Fracking is more resource-intensive than conventional drilling. Companies drilled at a frenetic pace to try to recoup costs, but in the process they produced a glut of gas, further driving prices — and profits — down.
“The reality is that the shale boom peaked without making money for the industry in aggregate,” found a report from the financial advisory firm Deloitte. “In fact, the U.S. shale industry registered net negative free cash flows of $300 billion, impaired more than $450 billion of invested capital, and saw more than 190 bankruptcies since 2010.”
And while exports of liquified natural gas are rising, The New York Times reported that “future profits may be meager.”
The COVID-19 pandemic has delivered another huge hit, along with an oil price war between Saudi Arabia and Russia that sent oil prices to record lows in March. Last month BP announced they would trim $17.5 billion off their assets as energy demand falls.
It’s a harbinger of things to come.
“BP said that the aftermath of the new coronavirus pandemic would accelerate the transition to a lower-carbon economy, in line with the goals of the 2015 Paris climate agreement,” Reuters reported.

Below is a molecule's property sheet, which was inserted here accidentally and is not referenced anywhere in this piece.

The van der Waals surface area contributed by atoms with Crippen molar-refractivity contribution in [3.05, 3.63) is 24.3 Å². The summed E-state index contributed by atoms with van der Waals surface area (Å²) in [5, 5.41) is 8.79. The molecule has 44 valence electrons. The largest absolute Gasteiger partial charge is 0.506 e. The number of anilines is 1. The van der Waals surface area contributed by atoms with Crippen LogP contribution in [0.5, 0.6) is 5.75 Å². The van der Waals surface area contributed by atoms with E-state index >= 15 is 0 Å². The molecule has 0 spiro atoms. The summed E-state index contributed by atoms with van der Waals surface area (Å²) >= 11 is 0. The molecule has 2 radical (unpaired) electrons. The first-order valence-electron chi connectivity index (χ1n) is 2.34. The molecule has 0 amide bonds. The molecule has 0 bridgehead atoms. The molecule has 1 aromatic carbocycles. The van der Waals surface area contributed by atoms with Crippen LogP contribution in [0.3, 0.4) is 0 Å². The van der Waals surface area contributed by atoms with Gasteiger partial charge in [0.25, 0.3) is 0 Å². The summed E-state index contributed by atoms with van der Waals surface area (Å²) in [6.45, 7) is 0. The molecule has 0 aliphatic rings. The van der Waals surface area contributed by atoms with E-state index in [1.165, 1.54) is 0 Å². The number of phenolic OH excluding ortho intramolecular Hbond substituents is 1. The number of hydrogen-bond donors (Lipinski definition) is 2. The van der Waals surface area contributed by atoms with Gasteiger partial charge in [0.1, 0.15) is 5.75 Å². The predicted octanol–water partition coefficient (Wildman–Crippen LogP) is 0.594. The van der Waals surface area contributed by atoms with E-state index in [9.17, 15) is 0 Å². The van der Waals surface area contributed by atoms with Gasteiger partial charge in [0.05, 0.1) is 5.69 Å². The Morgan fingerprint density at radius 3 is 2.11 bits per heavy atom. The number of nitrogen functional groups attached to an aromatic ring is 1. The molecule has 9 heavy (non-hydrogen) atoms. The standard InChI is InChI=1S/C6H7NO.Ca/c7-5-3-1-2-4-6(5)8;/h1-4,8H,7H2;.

The Energy Landscape Shifts
For years environmentalists have warned that oil and gas reserves would end up being stranded assets for energy companies when a shift to a less carbon-intensive economy makes those fossil fuels unburnable.
We are beginning to see this taking shape with these recent pipeline decisions. All of these projects have been in the works for at least six years. And in that time the urgency of the climate crisis has come into sharper view and a number of states have decided to push ahead with clean energy commitments, despite federal opposition to action on climate change.
Some of these states are the same places where new pipelines have been proposed.
“We certainly saw that with the Atlantic Coast Pipeline,” says Sabath. “States like Virginia and North Carolina are moving quickly now toward clean energy and zero-carbon goals that are inconsistent with gas and oil infrastructure. It doesn’t make sense to have major projects that would lock you into carbon emissions that will not be permitted in your state in a couple of years.”
In March Virginia passed the Clean Economy Act to make the state’s electricity sector carbon free by 2045. And in 2018 North Carolina’s Gov. Roy Cooper signed an executive order to help spur a transition to a clean energy economy in his state.
People and Politics Hold the Power
Ups and downs in the oil and gas industry aren’t new. But the collision of crises in this current moment — the pandemic-induced demand reduction, the political and financial realities of climate change, surging clean energy, and legal reckonings on high-profile projects — are a steep challenge.
How well oil and gas companies rebound — if they do at all — may largely depend on November’s election.
But beyond politics, there’s one other big factor that will determine how this all plays out: the people.